Who were your contemporaries around that time?
In the 80s? With the whole job of being a stylist I never really knew what it was, Caryn Franklin asked me if I would do the Clothes Show and asked me if I would do some styling but I really didn’t understand what she meant. There weren’t that many stylists, there were people like Ray Petri and myself and Judy Blame and we kind of made it up. Ray was older than I was and I’m not trying to sound as if I’m lumping myself in with him but we were definitely contemporaries. It felt like a very inventive time, there was a lot going on so I think although there weren’t a lot of ‘stylists’ there were a lot of stylish people doing stylistic things. It felt a good time to be around in terms of invention, it was a very creative period.

Do you think that it is as a result of there being a decline in more traditional lines of work, in industry and so on?
That was partly it but I put it down to a number of influences, we had come through punk and suddenly it had freed us up to do what we want with clothes and make our own and customise things. Then it moved into the New Romantic scene. You have to remember that the early 80s was still very austere and people felt the need to express themselves. When I think back to how London was when I first moved down it was nothing like it is now, there was no ‘sitting outside and sipping cappuccinos’ it was quite a bleak place. Everything looked a bit rubbish (laughs).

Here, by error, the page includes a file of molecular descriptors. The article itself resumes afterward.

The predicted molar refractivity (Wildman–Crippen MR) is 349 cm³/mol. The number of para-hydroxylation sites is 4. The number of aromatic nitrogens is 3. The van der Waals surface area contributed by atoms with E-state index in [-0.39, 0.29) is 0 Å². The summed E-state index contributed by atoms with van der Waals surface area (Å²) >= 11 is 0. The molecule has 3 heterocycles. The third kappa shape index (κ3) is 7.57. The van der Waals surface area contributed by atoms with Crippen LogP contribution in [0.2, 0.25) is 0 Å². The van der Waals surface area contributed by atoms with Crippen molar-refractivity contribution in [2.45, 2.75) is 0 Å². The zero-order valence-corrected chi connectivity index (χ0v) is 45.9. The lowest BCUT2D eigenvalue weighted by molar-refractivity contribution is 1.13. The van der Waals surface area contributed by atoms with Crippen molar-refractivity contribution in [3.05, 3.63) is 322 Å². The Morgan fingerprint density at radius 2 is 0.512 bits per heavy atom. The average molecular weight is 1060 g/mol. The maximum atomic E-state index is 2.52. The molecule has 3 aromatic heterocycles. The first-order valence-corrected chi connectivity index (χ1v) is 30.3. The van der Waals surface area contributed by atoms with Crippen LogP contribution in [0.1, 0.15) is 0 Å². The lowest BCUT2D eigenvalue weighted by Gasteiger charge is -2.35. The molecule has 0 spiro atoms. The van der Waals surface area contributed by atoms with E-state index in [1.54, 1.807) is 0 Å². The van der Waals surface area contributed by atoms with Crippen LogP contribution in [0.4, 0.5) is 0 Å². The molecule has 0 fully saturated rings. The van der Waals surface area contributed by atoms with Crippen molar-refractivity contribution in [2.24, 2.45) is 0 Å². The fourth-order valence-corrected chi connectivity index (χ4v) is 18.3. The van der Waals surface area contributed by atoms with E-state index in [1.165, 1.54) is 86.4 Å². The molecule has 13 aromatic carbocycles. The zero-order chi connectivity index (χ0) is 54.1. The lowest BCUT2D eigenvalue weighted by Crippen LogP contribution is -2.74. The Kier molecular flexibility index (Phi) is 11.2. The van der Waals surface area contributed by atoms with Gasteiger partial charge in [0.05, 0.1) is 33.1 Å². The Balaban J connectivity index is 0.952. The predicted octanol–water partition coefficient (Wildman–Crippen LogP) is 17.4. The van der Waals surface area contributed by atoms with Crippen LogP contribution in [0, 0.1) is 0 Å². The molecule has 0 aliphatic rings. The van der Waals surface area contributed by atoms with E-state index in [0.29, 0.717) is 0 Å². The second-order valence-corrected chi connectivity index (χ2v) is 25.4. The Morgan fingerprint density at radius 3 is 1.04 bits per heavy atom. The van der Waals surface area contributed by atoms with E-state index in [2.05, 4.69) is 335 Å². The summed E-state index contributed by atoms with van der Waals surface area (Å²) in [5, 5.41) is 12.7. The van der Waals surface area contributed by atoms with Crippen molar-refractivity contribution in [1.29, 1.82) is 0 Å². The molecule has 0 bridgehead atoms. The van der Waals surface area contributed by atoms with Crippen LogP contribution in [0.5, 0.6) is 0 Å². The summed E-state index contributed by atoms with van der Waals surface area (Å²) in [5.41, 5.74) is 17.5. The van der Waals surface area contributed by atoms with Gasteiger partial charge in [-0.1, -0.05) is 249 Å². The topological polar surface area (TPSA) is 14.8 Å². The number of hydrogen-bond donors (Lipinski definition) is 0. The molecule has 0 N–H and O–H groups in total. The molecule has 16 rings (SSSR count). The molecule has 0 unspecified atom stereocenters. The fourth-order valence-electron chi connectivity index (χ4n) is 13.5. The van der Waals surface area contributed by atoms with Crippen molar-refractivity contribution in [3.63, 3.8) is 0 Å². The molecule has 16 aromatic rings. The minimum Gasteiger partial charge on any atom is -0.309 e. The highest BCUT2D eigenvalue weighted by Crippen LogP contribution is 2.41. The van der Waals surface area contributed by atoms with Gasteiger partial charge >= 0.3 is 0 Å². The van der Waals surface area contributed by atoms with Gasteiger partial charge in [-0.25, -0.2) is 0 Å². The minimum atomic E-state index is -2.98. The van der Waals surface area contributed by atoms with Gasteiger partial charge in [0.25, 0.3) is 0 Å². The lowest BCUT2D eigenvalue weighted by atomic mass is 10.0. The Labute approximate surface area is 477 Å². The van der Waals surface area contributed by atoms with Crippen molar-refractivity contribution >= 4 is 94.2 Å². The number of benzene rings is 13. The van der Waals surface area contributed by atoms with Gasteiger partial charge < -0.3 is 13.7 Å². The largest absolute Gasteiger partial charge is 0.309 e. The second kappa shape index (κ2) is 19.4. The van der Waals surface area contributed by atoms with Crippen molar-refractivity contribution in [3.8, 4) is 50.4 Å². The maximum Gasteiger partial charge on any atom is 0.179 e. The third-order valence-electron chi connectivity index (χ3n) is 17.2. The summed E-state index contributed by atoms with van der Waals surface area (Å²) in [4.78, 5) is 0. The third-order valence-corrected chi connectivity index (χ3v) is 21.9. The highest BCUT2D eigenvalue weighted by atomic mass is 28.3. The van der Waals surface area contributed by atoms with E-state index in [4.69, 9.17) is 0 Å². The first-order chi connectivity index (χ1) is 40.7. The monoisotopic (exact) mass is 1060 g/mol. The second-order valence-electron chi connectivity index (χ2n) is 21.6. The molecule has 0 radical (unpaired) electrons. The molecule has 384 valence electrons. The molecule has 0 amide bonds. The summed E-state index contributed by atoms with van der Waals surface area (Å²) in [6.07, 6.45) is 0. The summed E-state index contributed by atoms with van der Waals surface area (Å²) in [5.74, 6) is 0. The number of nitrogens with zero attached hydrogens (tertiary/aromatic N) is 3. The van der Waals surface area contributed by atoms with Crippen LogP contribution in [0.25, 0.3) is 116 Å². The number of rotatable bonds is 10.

I am always aware that when I talk about it I can easily sound like I am glorifying my youth and looking at it through rose tinted spectacles but I am very aware now how privileged I am to have lived and been part of that scene then. Of course when you’re young you think it’s normal but it was very exciting, everyone was dressing up and experimenting and it was such a hotbed of ideas. There were also some very talented people that came out of that whole scene. It seems to have lasted the test of time. I am aware that a lot of the younger people I work with view it as this golden age but it really wasn’t, there was a lot wrong with it but I am happy to have been part of it,